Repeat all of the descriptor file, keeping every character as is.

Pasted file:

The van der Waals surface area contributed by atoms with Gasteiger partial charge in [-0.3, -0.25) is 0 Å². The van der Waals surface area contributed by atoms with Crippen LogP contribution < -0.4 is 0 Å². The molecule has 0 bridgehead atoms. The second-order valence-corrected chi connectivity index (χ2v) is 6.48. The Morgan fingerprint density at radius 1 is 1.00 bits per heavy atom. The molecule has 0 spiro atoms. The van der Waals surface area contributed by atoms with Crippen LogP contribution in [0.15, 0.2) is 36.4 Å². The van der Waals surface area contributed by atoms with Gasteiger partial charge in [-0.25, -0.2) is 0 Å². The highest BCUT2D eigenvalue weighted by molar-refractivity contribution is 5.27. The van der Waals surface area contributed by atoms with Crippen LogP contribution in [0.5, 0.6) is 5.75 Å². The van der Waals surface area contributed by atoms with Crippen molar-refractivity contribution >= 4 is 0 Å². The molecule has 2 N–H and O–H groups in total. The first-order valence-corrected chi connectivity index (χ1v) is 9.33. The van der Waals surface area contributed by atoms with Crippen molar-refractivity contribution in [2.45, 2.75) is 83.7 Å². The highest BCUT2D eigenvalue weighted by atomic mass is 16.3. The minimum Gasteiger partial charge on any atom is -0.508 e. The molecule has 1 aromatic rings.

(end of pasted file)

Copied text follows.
The van der Waals surface area contributed by atoms with Gasteiger partial charge in [-0.3, -0.25) is 0 Å². The van der Waals surface area contributed by atoms with Crippen LogP contribution < -0.4 is 0 Å². The molecule has 0 bridgehead atoms. The second-order valence-corrected chi connectivity index (χ2v) is 6.48. The Morgan fingerprint density at radius 1 is 1.00 bits per heavy atom. The molecule has 0 spiro atoms. The van der Waals surface area contributed by atoms with Crippen LogP contribution in [0.15, 0.2) is 36.4 Å². The van der Waals surface area contributed by atoms with Gasteiger partial charge in [-0.25, -0.2) is 0 Å². The highest BCUT2D eigenvalue weighted by molar-refractivity contribution is 5.27. The van der Waals surface area contributed by atoms with Crippen LogP contribution in [0.5, 0.6) is 5.75 Å². The van der Waals surface area contributed by atoms with Crippen molar-refractivity contribution >= 4 is 0 Å². The molecule has 2 N–H and O–H groups in total. The first-order valence-corrected chi connectivity index (χ1v) is 9.33. The van der Waals surface area contributed by atoms with Crippen molar-refractivity contribution in [2.45, 2.75) is 83.7 Å². The highest BCUT2D eigenvalue weighted by atomic mass is 16.3. The minimum Gasteiger partial charge on any atom is -0.508 e. The molecule has 1 aromatic rings.